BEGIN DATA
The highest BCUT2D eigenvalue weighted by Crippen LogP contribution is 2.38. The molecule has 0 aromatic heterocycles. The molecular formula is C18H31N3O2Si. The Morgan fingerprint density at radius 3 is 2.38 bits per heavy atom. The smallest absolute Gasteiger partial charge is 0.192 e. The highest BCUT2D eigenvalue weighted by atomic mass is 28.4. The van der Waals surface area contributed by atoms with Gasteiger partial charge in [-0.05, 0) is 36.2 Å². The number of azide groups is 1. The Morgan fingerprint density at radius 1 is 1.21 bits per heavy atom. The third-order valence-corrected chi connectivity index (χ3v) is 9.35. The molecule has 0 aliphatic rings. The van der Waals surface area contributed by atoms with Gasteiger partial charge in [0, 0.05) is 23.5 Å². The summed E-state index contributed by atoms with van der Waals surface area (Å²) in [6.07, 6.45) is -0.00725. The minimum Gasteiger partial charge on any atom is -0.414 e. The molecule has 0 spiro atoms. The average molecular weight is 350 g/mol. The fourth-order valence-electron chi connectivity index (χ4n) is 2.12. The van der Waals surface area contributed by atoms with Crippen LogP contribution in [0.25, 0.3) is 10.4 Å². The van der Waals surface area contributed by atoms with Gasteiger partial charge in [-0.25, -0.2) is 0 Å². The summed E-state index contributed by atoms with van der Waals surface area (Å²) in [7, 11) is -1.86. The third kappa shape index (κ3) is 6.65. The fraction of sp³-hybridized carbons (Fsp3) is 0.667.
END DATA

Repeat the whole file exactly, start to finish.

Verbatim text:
The highest BCUT2D eigenvalue weighted by Crippen LogP contribution is 2.38. The molecule has 0 aromatic heterocycles. The molecular formula is C18H31N3O2Si. The Morgan fingerprint density at radius 3 is 2.38 bits per heavy atom. The smallest absolute Gasteiger partial charge is 0.192 e. The highest BCUT2D eigenvalue weighted by atomic mass is 28.4. The van der Waals surface area contributed by atoms with Gasteiger partial charge in [-0.05, 0) is 36.2 Å². The number of azide groups is 1. The Morgan fingerprint density at radius 1 is 1.21 bits per heavy atom. The third-order valence-corrected chi connectivity index (χ3v) is 9.35. The molecule has 0 aliphatic rings. The van der Waals surface area contributed by atoms with Gasteiger partial charge in [0, 0.05) is 23.5 Å². The summed E-state index contributed by atoms with van der Waals surface area (Å²) in [6.07, 6.45) is -0.00725. The minimum Gasteiger partial charge on any atom is -0.414 e. The molecule has 0 spiro atoms. The average molecular weight is 350 g/mol. The fourth-order valence-electron chi connectivity index (χ4n) is 2.12. The van der Waals surface area contributed by atoms with Crippen LogP contribution in [0.25, 0.3) is 10.4 Å². The van der Waals surface area contributed by atoms with Gasteiger partial charge in [-0.25, -0.2) is 0 Å². The summed E-state index contributed by atoms with van der Waals surface area (Å²) in [7, 11) is -1.86. The third kappa shape index (κ3) is 6.65. The fraction of sp³-hybridized carbons (Fsp3) is 0.667.